Staines High Street station was opened in 1884 by the London & South Western Railway (LSWR) and closed just 32 years later, in 1916. It was located at the western end of a double-track railway triangle with Staines Junction station (Staines Central from 1923) at its eastern end and the line to Egham at the south.
The station - which was more of a halt than a proper station - was built on an embankment and consisted of two wooden platforms on wooden stilts some 20 ft above street level. Steps to the up and down platforms led up from separate sides of the 'Iron Bridge' - the up side steps from Mill Mead and the down side steps from Factory Path (now Mustard Mill Road).
Details of any platform buildings, shelters, or other structures and fittings are uncertain as no photographs of the station have been found (although the pictures below is labelled Staines High Street, Spelthorne Museum are unsure).
Between Staines High Street and Staines Junction stations - to the north of the triangle - is Station Path which provided a pedestrian link between the two stations, and is still in use today between the present Staines station (formerly Staines Junction/Central) and the High Street.
Sandwiched between Staines High Street station and the railway triangle is the 'Iron Bridge', which crosses Staines High Street and is used by trains on Waterloo to Windsor & Eton Riverside services.
rather than conventional levers; a feature of the system was automatic distant signals which changed from ‘caution’ to ‘clear’ once all the stop signals had been cleared from the signal box.
||Staines High Street station originally had its own signal box which controlled the nearby triangle junction. Together with the other two triangle signal boxes it was replaced in 1904 with just one signal box called Staines Junction, in the middle of the triangle. This 1904 LSWR Type 4A box operated points and signals via the LSWR Low Pressure Pneumatic system of control
Staines Junction signal box was, at some time, renamed Staines West, and this - together with Staines East box (to the east of what was, by then, Staines Central station) - was itself subsequently replaced with a new Southern Railway box called Staines Central.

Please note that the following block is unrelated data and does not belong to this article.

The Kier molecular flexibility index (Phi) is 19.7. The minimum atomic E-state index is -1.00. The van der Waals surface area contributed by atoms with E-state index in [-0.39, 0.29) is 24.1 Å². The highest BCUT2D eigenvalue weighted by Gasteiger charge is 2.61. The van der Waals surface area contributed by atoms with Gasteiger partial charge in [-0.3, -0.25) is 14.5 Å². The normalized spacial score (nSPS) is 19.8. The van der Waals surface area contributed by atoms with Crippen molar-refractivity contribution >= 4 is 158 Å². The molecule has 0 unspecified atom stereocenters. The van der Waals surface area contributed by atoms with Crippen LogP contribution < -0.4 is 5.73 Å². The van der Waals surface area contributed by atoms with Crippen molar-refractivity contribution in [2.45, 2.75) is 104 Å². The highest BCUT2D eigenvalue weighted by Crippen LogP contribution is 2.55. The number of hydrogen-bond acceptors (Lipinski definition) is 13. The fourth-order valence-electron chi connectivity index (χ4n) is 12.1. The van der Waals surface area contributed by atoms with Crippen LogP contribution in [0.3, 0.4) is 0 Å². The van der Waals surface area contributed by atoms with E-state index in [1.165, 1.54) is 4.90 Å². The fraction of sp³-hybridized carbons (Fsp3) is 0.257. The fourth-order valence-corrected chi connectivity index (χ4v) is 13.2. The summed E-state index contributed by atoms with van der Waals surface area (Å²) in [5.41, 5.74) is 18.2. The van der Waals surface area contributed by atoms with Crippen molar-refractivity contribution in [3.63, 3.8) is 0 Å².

The triangle ceased to have this layout in 1965 when the West Curve - also known as Staines Chord - was dismantled
Few passenger trains appear to have called at Staines High Street. Although the line saw regular trains between Waterloo and Windsor, it seems that none stopped at Staines High Street in the latter days of the station's existence. The 1914 LSWR timetable shows Aldershot to Windsor trains stopping at Staines High Street every three hours on Mondays to Saturdays, giving four trains a day in each direction: in reality this was the same train-set going to-and-fro all day.
There were LSWR and SR designated locomotive headcodes for Windsor to Ascot and Windsor to Woking plus, in 1944, a set of different headcodes for excursions from Windsor to Dover, Hastings or Bognor Regis.
There were no sidings at the station, all goods being handled by Staines Junction goods yard and shed. Just west of Staines High Street, however, a trailing junction connected with the down line into the Staines Linoleum complex.
As part of the first draft of the proposed Airtrack rail link from Waterloo/Reading/Guildford to Heathrow Airport, a new station at Staines High Street was included; later proposals no longer mention this, however and Airtrack has now been shelved due to lack of finance..
Ticket from Michael Stewart, Bradshaws from Chris Hind
See also Staines West